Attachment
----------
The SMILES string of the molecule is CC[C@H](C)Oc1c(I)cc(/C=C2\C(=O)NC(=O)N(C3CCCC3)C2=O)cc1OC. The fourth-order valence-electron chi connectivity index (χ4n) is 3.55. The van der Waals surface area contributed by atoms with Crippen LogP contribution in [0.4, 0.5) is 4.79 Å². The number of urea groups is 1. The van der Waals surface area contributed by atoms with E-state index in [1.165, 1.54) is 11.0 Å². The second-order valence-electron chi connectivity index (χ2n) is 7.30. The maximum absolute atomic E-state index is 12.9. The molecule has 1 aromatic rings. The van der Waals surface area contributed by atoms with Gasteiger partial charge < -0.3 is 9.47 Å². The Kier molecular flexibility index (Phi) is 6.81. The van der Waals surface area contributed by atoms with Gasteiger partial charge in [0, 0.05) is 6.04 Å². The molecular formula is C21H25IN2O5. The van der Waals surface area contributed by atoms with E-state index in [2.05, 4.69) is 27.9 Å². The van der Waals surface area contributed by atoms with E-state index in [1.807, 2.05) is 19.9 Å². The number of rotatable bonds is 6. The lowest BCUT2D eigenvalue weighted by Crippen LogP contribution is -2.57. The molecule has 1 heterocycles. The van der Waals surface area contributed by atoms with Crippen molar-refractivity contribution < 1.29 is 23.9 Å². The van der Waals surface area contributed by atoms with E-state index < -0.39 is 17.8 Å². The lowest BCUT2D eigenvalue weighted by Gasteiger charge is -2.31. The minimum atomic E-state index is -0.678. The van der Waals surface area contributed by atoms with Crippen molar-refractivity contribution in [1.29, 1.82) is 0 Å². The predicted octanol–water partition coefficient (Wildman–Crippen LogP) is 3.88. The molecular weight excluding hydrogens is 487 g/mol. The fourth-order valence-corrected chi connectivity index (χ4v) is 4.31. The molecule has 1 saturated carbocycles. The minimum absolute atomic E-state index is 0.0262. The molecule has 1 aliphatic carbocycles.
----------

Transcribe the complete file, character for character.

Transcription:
The SMILES string of the molecule is CC[C@H](C)Oc1c(I)cc(/C=C2\C(=O)NC(=O)N(C3CCCC3)C2=O)cc1OC. The fourth-order valence-electron chi connectivity index (χ4n) is 3.55. The van der Waals surface area contributed by atoms with Crippen LogP contribution in [0.4, 0.5) is 4.79 Å². The number of urea groups is 1. The van der Waals surface area contributed by atoms with E-state index in [1.165, 1.54) is 11.0 Å². The second-order valence-electron chi connectivity index (χ2n) is 7.30. The maximum absolute atomic E-state index is 12.9. The molecule has 1 aromatic rings. The van der Waals surface area contributed by atoms with Gasteiger partial charge < -0.3 is 9.47 Å². The Kier molecular flexibility index (Phi) is 6.81. The van der Waals surface area contributed by atoms with Gasteiger partial charge in [0, 0.05) is 6.04 Å². The molecular formula is C21H25IN2O5. The van der Waals surface area contributed by atoms with E-state index in [2.05, 4.69) is 27.9 Å². The van der Waals surface area contributed by atoms with E-state index in [1.807, 2.05) is 19.9 Å². The number of rotatable bonds is 6. The lowest BCUT2D eigenvalue weighted by Crippen LogP contribution is -2.57. The molecule has 1 heterocycles. The van der Waals surface area contributed by atoms with Crippen molar-refractivity contribution < 1.29 is 23.9 Å². The van der Waals surface area contributed by atoms with E-state index < -0.39 is 17.8 Å². The lowest BCUT2D eigenvalue weighted by Gasteiger charge is -2.31. The minimum atomic E-state index is -0.678. The van der Waals surface area contributed by atoms with Crippen molar-refractivity contribution in [1.29, 1.82) is 0 Å². The predicted octanol–water partition coefficient (Wildman–Crippen LogP) is 3.88. The molecular weight excluding hydrogens is 487 g/mol. The fourth-order valence-corrected chi connectivity index (χ4v) is 4.31. The molecule has 1 saturated carbocycles. The minimum absolute atomic E-state index is 0.0262. The molecule has 1 aliphatic carbocycles.